In November, the United States Department of Justice (DoJ) announced that the owner and operator of an India-based call center was sentenced to prison for scamming U.S. victims out of millions of dollars. The forty-four-year-old based operator will spend upwards of twenty years in prison and was ordered to pay restitution of nearly $8.8 million to victims of his crimes.
“The long arm of federal law enforcement was key to bringing this con artist to justice,” said U.S. Attorney Ryan K. Patrick of the Southern District of Texas in a statement.
“Across the globe, U.S. law enforcement is chasing and dismantling these schemes,” Patrick added.
However, the question is whether the U.S. efforts to chase and dismantle are actually doing enough? Judged by the volume of calls most Americans continue to get, it would seem the DoJ is facing a proverbial Hydra—where if you cut off on head, two more grow back in its place.
Just a month after the DoJ’s announcement, The New York Times reported that police in New Delhi arrested more than fifty individuals who were involved in a call-center scheme. In this particularly insidious operation, the scammers preyed on American victims and said that their assets were being seized by U.S. law enforcement agencies and they faced arrest or could choose an “alternative dispute resolution” that included the transfer of the money through their bank accounts, Bitcoins or Google gift cards.
While efforts have been made to inform and educate the American public, some 4,500 Americans still fell for the scam and officials estimate the crime ring made more than $14 million in a two-year period.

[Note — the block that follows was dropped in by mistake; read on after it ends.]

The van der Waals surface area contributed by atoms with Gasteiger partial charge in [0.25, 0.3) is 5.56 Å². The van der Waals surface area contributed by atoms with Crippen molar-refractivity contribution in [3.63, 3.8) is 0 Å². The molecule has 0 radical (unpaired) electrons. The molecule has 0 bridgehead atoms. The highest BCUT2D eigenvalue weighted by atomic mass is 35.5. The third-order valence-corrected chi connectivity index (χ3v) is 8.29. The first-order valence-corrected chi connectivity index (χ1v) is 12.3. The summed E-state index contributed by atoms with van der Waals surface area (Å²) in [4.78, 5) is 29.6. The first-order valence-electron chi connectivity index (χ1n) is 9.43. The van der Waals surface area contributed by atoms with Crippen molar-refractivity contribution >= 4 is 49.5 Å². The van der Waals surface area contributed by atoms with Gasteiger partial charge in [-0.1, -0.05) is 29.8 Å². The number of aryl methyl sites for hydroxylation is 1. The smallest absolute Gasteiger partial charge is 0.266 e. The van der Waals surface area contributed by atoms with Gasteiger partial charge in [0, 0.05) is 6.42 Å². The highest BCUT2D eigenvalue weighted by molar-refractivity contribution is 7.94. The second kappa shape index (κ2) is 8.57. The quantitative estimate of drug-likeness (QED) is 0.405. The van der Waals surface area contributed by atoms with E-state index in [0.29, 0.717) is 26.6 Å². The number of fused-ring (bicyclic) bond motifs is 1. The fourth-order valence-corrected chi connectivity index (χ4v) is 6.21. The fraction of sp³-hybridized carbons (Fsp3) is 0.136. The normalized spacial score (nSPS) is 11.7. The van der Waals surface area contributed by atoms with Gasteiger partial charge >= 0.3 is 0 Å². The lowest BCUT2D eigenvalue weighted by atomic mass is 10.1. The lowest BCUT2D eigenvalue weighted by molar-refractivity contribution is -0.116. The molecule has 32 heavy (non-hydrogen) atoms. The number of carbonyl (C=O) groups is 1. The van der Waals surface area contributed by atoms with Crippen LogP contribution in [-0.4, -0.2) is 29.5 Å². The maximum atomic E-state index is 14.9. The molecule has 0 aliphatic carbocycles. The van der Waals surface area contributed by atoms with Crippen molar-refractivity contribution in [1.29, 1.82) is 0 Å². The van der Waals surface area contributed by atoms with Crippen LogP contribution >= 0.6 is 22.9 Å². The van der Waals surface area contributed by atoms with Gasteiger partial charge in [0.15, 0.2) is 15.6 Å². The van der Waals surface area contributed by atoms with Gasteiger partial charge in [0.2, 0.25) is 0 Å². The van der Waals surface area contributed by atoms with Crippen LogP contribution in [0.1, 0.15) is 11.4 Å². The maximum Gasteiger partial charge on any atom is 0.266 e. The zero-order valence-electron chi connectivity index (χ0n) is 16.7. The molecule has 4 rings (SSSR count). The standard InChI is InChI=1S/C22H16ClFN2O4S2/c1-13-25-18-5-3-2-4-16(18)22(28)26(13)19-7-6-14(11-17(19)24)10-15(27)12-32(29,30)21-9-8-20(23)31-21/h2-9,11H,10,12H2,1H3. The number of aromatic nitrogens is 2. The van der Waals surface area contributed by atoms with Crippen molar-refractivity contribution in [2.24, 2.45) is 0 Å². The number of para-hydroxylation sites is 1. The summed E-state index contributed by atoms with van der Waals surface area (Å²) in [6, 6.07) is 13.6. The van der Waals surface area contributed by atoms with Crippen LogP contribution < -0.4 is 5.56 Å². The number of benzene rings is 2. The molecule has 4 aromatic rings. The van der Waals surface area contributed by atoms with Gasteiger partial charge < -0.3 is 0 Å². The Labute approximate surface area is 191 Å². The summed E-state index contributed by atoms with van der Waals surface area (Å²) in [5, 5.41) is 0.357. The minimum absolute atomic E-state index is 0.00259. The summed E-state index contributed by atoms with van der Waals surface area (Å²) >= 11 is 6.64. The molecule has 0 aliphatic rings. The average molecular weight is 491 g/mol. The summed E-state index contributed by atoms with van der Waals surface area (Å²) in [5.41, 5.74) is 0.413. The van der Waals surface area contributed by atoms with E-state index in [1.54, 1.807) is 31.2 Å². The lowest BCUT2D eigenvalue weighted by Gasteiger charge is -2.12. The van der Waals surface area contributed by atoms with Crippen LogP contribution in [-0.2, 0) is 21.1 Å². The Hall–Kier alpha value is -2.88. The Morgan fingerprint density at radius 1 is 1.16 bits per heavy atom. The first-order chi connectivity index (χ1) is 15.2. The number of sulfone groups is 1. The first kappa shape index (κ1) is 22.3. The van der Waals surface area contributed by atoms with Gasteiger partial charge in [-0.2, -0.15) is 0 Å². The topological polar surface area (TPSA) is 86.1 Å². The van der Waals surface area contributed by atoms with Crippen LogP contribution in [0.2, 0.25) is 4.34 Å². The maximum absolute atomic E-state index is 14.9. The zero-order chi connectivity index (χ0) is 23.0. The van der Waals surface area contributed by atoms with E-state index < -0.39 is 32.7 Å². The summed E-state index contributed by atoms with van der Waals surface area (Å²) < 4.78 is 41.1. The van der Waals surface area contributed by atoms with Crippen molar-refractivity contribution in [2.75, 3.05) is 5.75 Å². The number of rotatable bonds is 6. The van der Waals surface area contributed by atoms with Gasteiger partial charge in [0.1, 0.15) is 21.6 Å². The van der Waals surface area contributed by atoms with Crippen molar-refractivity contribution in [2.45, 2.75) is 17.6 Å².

The rise in some nefarious operations has grown because India has become one of the primary locations of international call centers. More than 1.2 million people are employed in the industry, and while much of it is legitimate, criminals have adapted it towards a number of criminal efforts. Some involve emailing would-be victims with links to websites that install malware—but it is the so-called “robo-calls” that seem to be most ubiquitous and potentially dangerous as these target those who don’t typically use computers such as the elderly and those in the lower income brackets.
Will Biden Act?
President Joe Biden named Rohit Chopra to head the Consumer Financial Protection Bureau, after previously serving as a deputy at the consumer agency. He has worked on student loan issues and helped secure funding for individuals who were unlawfully targeted by debt collectors. However, it remains unclear if the CFPB would work closely with the DoJ and Federal Communications Commission to crack down on robo-calls and other telemarketing scams. For now, it seems that the Biden administration will do little if anything to combat these calls.
Perhaps phone scams might seem like a problem that doesn’t fall into the purview of the White House—but it should and actually it does, at least in a roundabout fashion. For one, the Biden Administration could put pressure on India to do more. After all, while New Delhi has stepped up efforts it certainly isn’t enough. A threat to withhold financial aid to India could be a good start.